BirdLife’s views on the resolution click here for pdf
The first draft resolution seeks to improve the conservation status of African-Eurasian migratory landbirds (mostly passerines), which are probably declining faster than any other suite of birds in the region, and are a priority for conservation attention. Among these species are five that are already listed as Endangered or Vulnerable by BirdLife for the IUCN Red List, and which are therefore included in Appendix I of the CMS. Four of these, plus a further 80 species, are listed on Appendix II of the Convention, as species that need or would significantly benefit from international co-operation.
Appendix II includes at least 13 species which have suffered particularly severe declines, including several species of warbler, European Pied Flycatcher Ficedula hypoleuca, Spotted Flycatcher Muscicapa striata, Northern Wheatear Oenanthe oenanthe, Whinchat Saxicola rubetra, Common Nightingale Luscinia megarhynchos, European Turtle-dove Streptopelia turtur and European Bee-eater Merops apiaster.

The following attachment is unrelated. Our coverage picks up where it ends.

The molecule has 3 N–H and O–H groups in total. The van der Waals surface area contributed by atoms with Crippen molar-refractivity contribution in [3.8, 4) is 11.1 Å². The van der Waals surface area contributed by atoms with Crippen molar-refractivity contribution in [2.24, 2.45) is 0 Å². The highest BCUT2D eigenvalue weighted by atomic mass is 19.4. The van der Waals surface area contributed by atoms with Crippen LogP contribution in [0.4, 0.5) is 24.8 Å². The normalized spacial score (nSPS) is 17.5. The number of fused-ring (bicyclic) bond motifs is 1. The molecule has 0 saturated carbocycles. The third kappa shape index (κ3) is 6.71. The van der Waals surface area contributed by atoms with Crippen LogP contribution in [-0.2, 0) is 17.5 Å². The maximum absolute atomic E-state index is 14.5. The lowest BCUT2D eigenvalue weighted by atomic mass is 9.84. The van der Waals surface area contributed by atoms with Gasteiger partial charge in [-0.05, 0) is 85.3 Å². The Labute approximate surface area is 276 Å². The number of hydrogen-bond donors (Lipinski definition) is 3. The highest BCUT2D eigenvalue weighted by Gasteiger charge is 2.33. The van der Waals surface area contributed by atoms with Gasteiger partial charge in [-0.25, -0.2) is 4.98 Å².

Six trans-Saharan migrants that are now seen as of greatest conservation concern are not listed on either Appendix: Common Cuckoo Cuculus canorus, Eurasian Wryneck Jynx torquilla, Barn Swallow Hirundo rustica, Northern House Martin Delichon urbicum, Yellow Wagtail Motacilla flava and Tree Pipit Anthus trivialis.
African-Eurasian migratory landbirds are not covered by current flyway initiatives and conservation activities, as identified in the existing CMS flyway resolution. They can only be conserved through co-ordinated action, as they face a range of different threats on their breeding, passage and wintering grounds.
“For many of the fastest declining species, the main drivers of decline appear to be away from European breeding grounds”, said Dr Leon Bennun, BirdLife International’s Director of Science . “In the years ahead, this group of birds is likely to receive the sort of attention currently afforded to farmland birds.”
CMS provides the only forum through which to co-ordinate action for these landbirds. As most of the species are dispersed over very wide ranges, and not concentrated in sites or priority habitats, there is no provision for them, at the flyway level, from any other forum.